Did the success of 2012 NL Rookie of the Year Bryce Harper make Washington Nationals first baseman Adam LaRoche expendable? Despite having one of his best seasons, LaRoche has not been signed by the Nationals after becoming a free agent at the end of the year.
Last season, LaRoche batted .271 while leading the team in home runs with 33 and RBI with 100. On defense, he only committed seven errors while posting a .995 fielding percentage. These performances earned him the NL Silver Slugger and Gold Glove Awards.
In years past, a season like the one LaRoche had would have all but guaranteed him a new contract. Until 2011, Washington really had no first baseman and lacked depth along the entire roster. Then, the young players matured in 2012 and Harper proved that he could play in the majors. This changed the entire mindset of the Nationals brass and LaRoche’s value may have decreased in their eyes.
When Washington began the 2012 season, LaRoche was a question mark after coming back from a shoulder injury which sidelined him for almost all of 2011. The Nationals had given a contract extension to Michael Morse after he replaced LaRoche and had his best season as a pro. Washington hoped that LaRoche would be healthy enough to play in 2012, but were prepared to go with Morse if he was not. When Morse was injured and went on the disabled list, LaRoche took the starting job and ran with it.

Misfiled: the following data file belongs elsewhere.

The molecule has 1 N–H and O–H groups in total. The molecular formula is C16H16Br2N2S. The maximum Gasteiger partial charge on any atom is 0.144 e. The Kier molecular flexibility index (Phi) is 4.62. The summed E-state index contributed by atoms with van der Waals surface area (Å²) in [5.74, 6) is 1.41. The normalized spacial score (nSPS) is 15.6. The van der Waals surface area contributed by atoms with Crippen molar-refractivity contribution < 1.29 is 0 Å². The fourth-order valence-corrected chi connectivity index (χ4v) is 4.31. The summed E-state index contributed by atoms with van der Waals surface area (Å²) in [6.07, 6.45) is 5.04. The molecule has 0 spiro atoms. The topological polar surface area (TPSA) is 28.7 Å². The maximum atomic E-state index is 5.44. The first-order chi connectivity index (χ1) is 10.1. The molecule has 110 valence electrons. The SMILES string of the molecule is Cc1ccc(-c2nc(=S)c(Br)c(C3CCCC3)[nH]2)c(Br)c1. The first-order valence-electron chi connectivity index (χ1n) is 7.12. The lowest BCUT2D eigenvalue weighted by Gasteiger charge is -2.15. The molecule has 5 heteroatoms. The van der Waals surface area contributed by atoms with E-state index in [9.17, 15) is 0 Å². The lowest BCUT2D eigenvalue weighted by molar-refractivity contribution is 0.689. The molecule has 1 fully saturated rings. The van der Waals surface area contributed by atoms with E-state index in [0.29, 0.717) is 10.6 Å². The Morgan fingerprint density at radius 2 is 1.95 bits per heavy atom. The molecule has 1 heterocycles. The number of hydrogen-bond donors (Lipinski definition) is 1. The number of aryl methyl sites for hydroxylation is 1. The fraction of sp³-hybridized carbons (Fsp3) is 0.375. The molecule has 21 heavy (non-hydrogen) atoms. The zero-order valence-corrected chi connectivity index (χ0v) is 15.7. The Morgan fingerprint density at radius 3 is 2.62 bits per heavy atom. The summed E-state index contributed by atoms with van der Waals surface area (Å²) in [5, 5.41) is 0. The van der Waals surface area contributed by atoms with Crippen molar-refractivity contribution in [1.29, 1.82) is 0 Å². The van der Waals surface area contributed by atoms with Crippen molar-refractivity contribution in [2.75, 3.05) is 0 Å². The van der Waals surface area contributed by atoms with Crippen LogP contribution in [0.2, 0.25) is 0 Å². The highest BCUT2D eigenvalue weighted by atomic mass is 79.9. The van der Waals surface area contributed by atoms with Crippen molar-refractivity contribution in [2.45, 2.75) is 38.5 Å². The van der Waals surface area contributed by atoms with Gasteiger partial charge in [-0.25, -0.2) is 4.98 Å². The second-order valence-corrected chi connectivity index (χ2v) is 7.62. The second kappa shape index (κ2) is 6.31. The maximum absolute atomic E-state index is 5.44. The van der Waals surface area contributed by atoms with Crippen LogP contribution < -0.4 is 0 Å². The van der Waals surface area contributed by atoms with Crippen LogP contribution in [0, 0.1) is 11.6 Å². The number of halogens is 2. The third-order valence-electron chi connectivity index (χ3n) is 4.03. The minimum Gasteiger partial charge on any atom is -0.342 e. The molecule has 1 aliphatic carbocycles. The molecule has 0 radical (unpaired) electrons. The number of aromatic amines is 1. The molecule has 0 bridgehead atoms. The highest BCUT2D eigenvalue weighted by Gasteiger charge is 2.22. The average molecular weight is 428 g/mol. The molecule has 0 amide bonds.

Meanwhile, after spending spring training with the parent club, Harper began the year at Triple A Syracuse. Despite the fact that management thought he was ready for the big leagues, the Nationals knew that Harper was a slow starter. They did not want him to begin slowly under the scrutiny of local and national media. However, everyone, including Harper, knew that he would be called up before the all-star break.
When Harper arrived in April, he immediately took over the center field position and remained there for the rest of the season. The 19 year old finished 2012 by batting .270 with 22 home runs and 59 RBI. As the season progressed, Harper made the adjustments necessary to compete and showed Washington enough to make them believe he is every bit as good as advertised.
Harper’s ascent may be one of the reasons why the Nationals are in no hurry to budge off of their contract offer to LaRoche. Though they play different positions, both are left handed hitters who can hit for power and average. LaRoche is more experienced while Harper is younger and has the bigger upside. The Nationals may feel that LaRoche is nearing the end of his prime while Harper is not even close to his.
Washington may feel that having Harper’s bat and speed at the top of the lineup would make up for losing LaRoche. With Harper in the outfield joining Jayson Werth and recently acquired Denard Span, the Nationals could move Morse back to first as well.
Before Harper came along, one could make the case that Washington would have had no choice but to resign LaRoche. With Harper, the Nationals may be more inclined to believe that LaRoche is expendable.